Los Géiseres

Our last adventure in the desert was spectacular! We woke up before sunrise and went back up the mountains, but this time to see the geysers! Chile has the third largest geyser field in the world, and in order to get the best view of the steam without the crowds we arrived at the crack of dawn. As the sun rised we had the chance to walk around geysers and admire the moutains. One of the mountains overlooking the geysers is called El Tatio, which means the crying grandfather. The indigenous people called the mountain that since a stream flowed down the mountain, making it look like the mountain was crying. The geysers were absolutely beautiful, and are protected by the local communities. To me it was very meaningful that the community cares for such a fragile and wonderful area.

We also got to see some amazing things on the way down the mountain! We were able to see a wetland area, a small town and church, and try llama meat! (Which came from a farm, not from the wild.)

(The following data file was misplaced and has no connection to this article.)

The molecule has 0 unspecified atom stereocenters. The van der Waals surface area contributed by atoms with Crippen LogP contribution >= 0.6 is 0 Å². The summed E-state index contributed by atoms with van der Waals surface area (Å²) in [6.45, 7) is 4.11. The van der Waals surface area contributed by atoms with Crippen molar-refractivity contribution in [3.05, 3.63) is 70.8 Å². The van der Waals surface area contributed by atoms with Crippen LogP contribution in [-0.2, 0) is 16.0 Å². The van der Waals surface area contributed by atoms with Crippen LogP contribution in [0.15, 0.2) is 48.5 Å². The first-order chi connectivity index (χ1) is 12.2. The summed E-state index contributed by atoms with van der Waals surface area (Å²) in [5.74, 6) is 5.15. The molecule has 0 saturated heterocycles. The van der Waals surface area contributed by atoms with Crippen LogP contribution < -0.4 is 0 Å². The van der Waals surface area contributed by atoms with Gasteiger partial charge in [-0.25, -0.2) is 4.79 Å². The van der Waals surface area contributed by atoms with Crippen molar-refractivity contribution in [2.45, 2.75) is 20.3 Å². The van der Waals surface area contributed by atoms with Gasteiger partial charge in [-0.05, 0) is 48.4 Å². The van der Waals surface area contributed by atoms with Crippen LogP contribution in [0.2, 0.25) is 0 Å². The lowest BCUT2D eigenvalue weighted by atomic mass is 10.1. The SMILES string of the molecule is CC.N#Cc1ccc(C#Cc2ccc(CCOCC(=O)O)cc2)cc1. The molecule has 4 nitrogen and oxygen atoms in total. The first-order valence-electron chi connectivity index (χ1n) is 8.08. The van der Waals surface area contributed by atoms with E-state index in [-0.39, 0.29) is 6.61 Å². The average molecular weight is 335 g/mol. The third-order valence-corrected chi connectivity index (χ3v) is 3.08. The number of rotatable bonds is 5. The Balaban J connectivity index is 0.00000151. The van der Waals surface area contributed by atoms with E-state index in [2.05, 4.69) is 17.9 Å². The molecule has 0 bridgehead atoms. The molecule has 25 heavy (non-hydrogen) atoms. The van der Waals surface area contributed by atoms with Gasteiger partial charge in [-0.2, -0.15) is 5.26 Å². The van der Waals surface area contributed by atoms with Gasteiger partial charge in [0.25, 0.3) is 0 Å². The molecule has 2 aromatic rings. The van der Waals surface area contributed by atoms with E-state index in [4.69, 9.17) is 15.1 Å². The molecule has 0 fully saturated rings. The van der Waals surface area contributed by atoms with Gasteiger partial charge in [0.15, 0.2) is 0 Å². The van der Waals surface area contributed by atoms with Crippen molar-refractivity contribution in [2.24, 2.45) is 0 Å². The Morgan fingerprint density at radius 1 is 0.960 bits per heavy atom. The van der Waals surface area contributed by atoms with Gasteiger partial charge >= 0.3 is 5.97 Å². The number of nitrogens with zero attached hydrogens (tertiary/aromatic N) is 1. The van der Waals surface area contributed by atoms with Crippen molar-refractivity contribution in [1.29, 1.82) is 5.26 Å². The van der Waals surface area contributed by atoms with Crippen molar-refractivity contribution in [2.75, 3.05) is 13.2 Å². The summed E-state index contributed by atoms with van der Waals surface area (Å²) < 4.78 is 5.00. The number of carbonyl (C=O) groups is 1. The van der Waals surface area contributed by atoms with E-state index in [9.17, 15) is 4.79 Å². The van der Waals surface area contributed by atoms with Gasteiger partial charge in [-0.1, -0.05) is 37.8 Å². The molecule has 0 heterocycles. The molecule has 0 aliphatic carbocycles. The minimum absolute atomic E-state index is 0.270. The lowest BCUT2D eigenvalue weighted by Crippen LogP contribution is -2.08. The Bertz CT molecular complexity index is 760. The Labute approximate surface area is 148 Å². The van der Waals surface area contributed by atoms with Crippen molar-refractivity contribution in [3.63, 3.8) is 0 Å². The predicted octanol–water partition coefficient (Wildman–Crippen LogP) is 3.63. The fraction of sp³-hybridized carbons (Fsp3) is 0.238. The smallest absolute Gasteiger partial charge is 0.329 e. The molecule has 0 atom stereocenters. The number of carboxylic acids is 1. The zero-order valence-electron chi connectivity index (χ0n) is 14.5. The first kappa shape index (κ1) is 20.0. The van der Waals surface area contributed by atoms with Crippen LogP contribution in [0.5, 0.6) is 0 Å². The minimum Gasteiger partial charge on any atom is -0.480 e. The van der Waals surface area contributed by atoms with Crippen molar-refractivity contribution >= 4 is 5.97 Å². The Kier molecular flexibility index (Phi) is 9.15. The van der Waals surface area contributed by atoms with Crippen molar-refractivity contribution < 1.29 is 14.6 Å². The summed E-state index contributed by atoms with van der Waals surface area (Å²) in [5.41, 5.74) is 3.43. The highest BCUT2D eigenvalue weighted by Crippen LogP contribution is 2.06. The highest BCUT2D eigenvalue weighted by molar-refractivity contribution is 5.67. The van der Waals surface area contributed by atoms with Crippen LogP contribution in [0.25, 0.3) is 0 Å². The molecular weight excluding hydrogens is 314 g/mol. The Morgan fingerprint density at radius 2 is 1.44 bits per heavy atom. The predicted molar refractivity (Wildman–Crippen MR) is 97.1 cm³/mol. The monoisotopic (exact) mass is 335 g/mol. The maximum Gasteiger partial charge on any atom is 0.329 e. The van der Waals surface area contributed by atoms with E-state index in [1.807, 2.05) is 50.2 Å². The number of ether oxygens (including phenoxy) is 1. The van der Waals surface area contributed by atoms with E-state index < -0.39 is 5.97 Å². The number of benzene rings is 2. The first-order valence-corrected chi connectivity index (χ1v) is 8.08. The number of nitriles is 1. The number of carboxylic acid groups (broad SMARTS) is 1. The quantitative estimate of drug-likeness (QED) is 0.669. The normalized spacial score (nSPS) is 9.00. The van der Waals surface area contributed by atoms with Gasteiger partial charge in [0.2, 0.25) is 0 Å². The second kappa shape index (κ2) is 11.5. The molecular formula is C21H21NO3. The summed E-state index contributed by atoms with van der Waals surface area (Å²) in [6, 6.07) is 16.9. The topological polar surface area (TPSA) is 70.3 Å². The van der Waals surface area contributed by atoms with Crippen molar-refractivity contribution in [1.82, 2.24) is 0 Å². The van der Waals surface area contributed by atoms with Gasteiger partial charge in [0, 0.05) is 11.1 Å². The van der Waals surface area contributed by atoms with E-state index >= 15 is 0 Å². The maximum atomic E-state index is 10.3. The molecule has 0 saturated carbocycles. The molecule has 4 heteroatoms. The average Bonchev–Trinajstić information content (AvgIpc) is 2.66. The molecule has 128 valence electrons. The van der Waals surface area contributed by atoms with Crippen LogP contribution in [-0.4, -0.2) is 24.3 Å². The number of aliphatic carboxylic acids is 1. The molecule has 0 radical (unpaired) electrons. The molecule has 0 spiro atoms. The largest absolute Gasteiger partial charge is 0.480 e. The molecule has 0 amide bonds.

All in all the desert was more than I ever thought I would be! I discovered so much natural beauty there and I will never forget it. Has this post inspired you to come to Chile? Have you ever been on a trip that was more fun then expected? Join me and let’s explore our world of travel!


My First 10 Days in Chile

Hello friends!!!

Long time, no see! Unfortunately, I have not been active in the blogosphere lately but it is fortunately because I HAVE BEEN IN CHILE!

Yes, the trip that I have been talking about since forever has finally arrived and I am here to tell you about the emotional rollercoaster that has been my first 10 days.

Days 1-3

My first three days were like a dream. I arrived and I was immediately welcomed by two roommates! Being able to talk with them and join them on adventures made these three days surprisingly easy. The first night we went to the top of the Costanera Center, the tallest building in all of South America! Afterwards we saw Spider Man and grabbed dinner. The next day was spent going to a museum, attending a coffee fair, and spending the night dancing. On the third day one of my roommates left to go to school in a different city, so my other roommate and I spent the day relaxing, watching netflix, and attending church.